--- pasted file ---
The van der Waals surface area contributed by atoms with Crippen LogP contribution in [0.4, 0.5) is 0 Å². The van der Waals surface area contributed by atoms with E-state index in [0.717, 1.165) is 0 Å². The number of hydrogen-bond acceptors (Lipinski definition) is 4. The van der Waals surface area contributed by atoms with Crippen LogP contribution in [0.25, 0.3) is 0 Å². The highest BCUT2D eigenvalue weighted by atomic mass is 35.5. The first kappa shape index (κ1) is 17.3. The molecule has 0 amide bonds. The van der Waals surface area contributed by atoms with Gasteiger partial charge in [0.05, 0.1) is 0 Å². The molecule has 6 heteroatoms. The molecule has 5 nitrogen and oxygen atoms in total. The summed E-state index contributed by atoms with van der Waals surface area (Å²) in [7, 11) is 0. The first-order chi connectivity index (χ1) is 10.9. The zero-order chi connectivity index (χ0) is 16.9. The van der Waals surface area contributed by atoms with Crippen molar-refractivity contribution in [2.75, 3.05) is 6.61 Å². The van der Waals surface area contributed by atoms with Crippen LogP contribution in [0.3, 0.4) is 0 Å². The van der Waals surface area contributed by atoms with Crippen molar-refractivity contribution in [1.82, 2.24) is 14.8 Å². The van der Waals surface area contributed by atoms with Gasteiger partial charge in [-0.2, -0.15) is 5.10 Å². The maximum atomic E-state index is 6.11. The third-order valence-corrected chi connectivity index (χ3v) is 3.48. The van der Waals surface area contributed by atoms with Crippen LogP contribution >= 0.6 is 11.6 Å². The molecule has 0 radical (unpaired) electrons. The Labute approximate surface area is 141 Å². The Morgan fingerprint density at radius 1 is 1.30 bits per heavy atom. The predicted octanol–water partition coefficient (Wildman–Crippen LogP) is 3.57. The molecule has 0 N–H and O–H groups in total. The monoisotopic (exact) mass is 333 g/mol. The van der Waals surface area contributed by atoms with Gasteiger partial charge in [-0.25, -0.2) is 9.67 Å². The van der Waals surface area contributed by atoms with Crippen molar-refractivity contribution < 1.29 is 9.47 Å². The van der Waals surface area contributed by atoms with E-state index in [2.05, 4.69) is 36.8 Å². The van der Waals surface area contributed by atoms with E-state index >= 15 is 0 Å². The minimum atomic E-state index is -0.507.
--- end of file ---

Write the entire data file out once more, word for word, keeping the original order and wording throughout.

The van der Waals surface area contributed by atoms with Crippen LogP contribution in [0.4, 0.5) is 0 Å². The van der Waals surface area contributed by atoms with E-state index in [0.717, 1.165) is 0 Å². The number of hydrogen-bond acceptors (Lipinski definition) is 4. The van der Waals surface area contributed by atoms with Crippen LogP contribution in [0.25, 0.3) is 0 Å². The highest BCUT2D eigenvalue weighted by atomic mass is 35.5. The first kappa shape index (κ1) is 17.3. The molecule has 0 amide bonds. The van der Waals surface area contributed by atoms with Gasteiger partial charge in [0.05, 0.1) is 0 Å². The molecule has 6 heteroatoms. The molecule has 5 nitrogen and oxygen atoms in total. The summed E-state index contributed by atoms with van der Waals surface area (Å²) in [7, 11) is 0. The first-order chi connectivity index (χ1) is 10.9. The zero-order chi connectivity index (χ0) is 16.9. The van der Waals surface area contributed by atoms with Crippen molar-refractivity contribution in [2.75, 3.05) is 6.61 Å². The van der Waals surface area contributed by atoms with Crippen LogP contribution in [0.3, 0.4) is 0 Å². The van der Waals surface area contributed by atoms with Crippen molar-refractivity contribution in [1.82, 2.24) is 14.8 Å². The van der Waals surface area contributed by atoms with Gasteiger partial charge in [-0.2, -0.15) is 5.10 Å². The maximum atomic E-state index is 6.11. The third-order valence-corrected chi connectivity index (χ3v) is 3.48. The van der Waals surface area contributed by atoms with Crippen LogP contribution >= 0.6 is 11.6 Å². The molecule has 0 radical (unpaired) electrons. The Labute approximate surface area is 141 Å². The Morgan fingerprint density at radius 1 is 1.30 bits per heavy atom. The predicted octanol–water partition coefficient (Wildman–Crippen LogP) is 3.57. The molecule has 0 N–H and O–H groups in total. The monoisotopic (exact) mass is 333 g/mol. The van der Waals surface area contributed by atoms with Gasteiger partial charge in [-0.25, -0.2) is 9.67 Å². The van der Waals surface area contributed by atoms with Crippen molar-refractivity contribution < 1.29 is 9.47 Å². The van der Waals surface area contributed by atoms with E-state index in [2.05, 4.69) is 36.8 Å². The van der Waals surface area contributed by atoms with E-state index >= 15 is 0 Å². The minimum atomic E-state index is -0.507.